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Fire evacuees, vacationers keep close eye on East Peak Fire

Fire evacuees, vacationers keep close eye on East Peak Fire

WALSENBURG, Colo. - Smoke cast a shadow on summer fun for vacationers at Lathrop State Park in Walsenburg Saturday.

The East Peak Fire continued to burn out of control at the base of Southern Colorado's Spanish Peaks outside Walsenburg.

John Ryan and his family spent the day on a Jet Ski in the park's Martin Lake. They were hesitant to make the trip but they were reassured the park was safe from the flames.

"It's right behind your mind. It's there, you can see it, you know. It's sad. It's just sad," saidRyan.

Joyce Mcgrew enjoyed the cool water and sunshine with her family. Smoke plumes near Martin Lake hit close to home - they knew relatives and friends affected by the Black Forest Fire.

"It's hard to come to the top of the hill [in Lathrop State Park] and you can see the fire yet it's so far away," said Mcgrew. "We know that it can change so we are kind of cautious but we have a little fun right now."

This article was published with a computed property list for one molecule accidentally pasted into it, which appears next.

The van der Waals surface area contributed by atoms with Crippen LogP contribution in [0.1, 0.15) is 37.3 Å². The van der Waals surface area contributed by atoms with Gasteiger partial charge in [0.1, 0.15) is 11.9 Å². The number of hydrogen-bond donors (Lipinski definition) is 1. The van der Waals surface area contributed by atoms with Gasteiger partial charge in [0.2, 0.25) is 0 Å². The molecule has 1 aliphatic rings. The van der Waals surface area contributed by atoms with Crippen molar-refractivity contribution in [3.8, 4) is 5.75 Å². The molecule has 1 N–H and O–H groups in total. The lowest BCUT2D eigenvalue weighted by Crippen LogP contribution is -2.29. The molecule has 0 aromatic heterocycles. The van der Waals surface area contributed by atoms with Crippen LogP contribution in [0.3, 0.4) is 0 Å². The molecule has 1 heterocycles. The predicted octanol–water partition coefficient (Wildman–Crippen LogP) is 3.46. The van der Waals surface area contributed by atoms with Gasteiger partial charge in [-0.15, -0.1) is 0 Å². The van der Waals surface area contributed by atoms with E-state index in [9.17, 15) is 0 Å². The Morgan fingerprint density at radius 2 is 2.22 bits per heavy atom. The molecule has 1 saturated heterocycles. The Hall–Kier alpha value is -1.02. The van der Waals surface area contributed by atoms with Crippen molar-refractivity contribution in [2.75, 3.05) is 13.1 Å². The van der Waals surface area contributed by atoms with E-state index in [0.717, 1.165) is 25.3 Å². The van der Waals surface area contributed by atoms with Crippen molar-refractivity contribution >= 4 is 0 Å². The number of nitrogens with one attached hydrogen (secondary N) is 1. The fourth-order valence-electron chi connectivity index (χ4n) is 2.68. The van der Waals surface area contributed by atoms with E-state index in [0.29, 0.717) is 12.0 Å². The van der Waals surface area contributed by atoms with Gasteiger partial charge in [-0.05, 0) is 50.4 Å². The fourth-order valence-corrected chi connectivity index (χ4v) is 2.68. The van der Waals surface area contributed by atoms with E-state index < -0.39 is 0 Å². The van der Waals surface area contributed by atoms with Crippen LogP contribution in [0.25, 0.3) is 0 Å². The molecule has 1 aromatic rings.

In a campsite above the lake, Terry Bloomfield kept a close eye on the fire. The flames forced Bloomfield and his wife Susanne from their home Wednesday.

"We could see the flames easily from our house and it was at least 8 miles away," said Bloomfield. "It was pretty scary. You could see the flames moving down the ridge."

Wind pushed the fire dangerously close to their home. The Bloomfields estimated the fire was moving toward their home - the last update they received indicated it was 2 miles away.

"We have just cut trees, killed trees, cut brush, but if the wind blows, it won't make any difference," said Susanne.

Their neighbor decided not to evacuate. He called the couple Saturday around 11 a.m. with an update on their home. The Bloomfields' home and surrounding neighborhoods were untouched.

"There is nothing on the ranch affected," said the neighbor in a phone call with the couple. "(A map) showed (it was) awfully close, within a couple miles. It has obviously retreated back from us which is good."

The Bloomfields' home was one of 300 homes in the mandatory evacuation zone. The Bloomfields said the good news meant they could rest a little easier. They said they will continue to keep their binoculars pointed toward the fire.


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